Roe was well past her 30s when she was back looking for work. Her first job was at The President Follies Burlesque on McAllister Street in San Francisco. She was hired as a chorus girl and “talking woman” — an actual job title — who banters with a comic in short sketches between other acts. One example: A man carrying a violin case is looking around with a worried air. Spying Roe, he says, ‘Pardon me madam. Can you tell me how to get to Carnegie Hall?’ Her loud response: ‘Practice! Practice! Practice!’”

Decadence, glamour and skills training

Soon enough, she was assigned her own strip-tease spot. Return engagements there and at other burlesque venues and Bay Area night clubs kept her employed. Those jobs were always available. She worked in Fort Worth, Dallas, San Diego, San Francisco and New York.

Burlesque venues at the time ranged from seedy to classy. One of the latter, where Roe worked, was the Diamond Horseshoe Nightclub, opened in 1938 by famed Broadway producer and “Me and My Shadow” lyricist Billy Rose. Customers were lured by its atmosphere of decadence and glamour, with Gay Nineties, circus-themed or other fantastical sets for revues.

In addition to performing, Roe got the opportunity throughout many of these various gigs to do stage lighting, set construction, choreography and even produce shows. “My first instinct was to become a performer, but I quickly realized I could do technical work as well,” Roe said. “In this business at this time, no one just did one thing and I was no exception.” 

By all rights, she was successful. She had experience — and savvy. One of her roles in strip clubs was chatting with customers so they’d stick around and spend more money. “I was a skillful B-girl and could always find work in any dive, where my decorating the bar with my come-on presence, and my encouraging patrons to buy drinks, were more important to the management than any artistry I might display as a stripper.” She also made sure the bartenders mixed her non-alcoholic drinks.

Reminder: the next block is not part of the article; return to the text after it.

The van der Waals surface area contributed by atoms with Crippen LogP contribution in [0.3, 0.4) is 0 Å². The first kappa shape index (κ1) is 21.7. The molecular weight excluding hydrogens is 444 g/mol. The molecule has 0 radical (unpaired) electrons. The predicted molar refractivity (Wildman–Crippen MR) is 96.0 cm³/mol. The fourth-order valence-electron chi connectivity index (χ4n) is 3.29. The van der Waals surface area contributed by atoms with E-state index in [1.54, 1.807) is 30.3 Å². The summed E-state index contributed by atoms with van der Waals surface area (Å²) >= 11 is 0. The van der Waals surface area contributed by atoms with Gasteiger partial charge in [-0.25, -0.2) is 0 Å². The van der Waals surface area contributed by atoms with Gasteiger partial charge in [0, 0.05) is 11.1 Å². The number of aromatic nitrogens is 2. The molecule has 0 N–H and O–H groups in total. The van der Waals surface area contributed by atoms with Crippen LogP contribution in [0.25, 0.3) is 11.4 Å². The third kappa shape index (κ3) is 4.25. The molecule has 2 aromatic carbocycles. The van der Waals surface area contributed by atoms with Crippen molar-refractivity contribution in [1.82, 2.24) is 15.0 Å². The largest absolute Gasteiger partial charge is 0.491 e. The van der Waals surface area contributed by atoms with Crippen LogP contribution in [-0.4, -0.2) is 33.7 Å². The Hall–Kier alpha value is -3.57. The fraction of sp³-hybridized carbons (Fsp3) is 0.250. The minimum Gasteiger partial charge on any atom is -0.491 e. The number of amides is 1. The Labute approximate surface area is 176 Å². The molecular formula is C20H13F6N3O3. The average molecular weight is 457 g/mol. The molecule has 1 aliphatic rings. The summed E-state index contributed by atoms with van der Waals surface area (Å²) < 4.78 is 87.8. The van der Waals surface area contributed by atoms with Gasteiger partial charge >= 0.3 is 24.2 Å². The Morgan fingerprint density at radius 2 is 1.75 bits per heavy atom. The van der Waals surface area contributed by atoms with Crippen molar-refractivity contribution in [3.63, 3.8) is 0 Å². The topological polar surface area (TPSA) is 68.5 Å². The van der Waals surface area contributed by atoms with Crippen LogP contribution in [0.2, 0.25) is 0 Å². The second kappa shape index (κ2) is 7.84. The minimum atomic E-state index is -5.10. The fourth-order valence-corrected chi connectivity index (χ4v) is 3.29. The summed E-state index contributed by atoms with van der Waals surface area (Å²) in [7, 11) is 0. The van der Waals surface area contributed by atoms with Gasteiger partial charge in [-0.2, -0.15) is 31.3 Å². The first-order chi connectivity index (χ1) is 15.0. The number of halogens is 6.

A theater degree waiting in the wings

But by the age of 47, she felt it was time to do something different. She inquired at San Francisco State to see how many units she’d need to complete a theater degree. She was amazed to find she already had enough — in fact more than enough. “Sixteen years after boozily staggering away from State College, I applied for my diploma and received it by mail.”

That was 1973, but by this time, the degree was hardly needed and “never of the slightest use,” she said, adding that every job she ever had “I obtained on the strength of my known show business experience and my reputation among colleagues — not my academic achievement.”

In the 1980s, she was producing burlesque shows at the Sutter Street Theater. She was hired by San Francisco’s famous Condor Club, where stripper Carol Doda reigned, to refurbish its faded and battered performing area. And the infamous O’Farrell Theatre brought her in to produce a show hoped to avert local discontent over the club’s growing notoriety.

A Mitchell Brothers’ production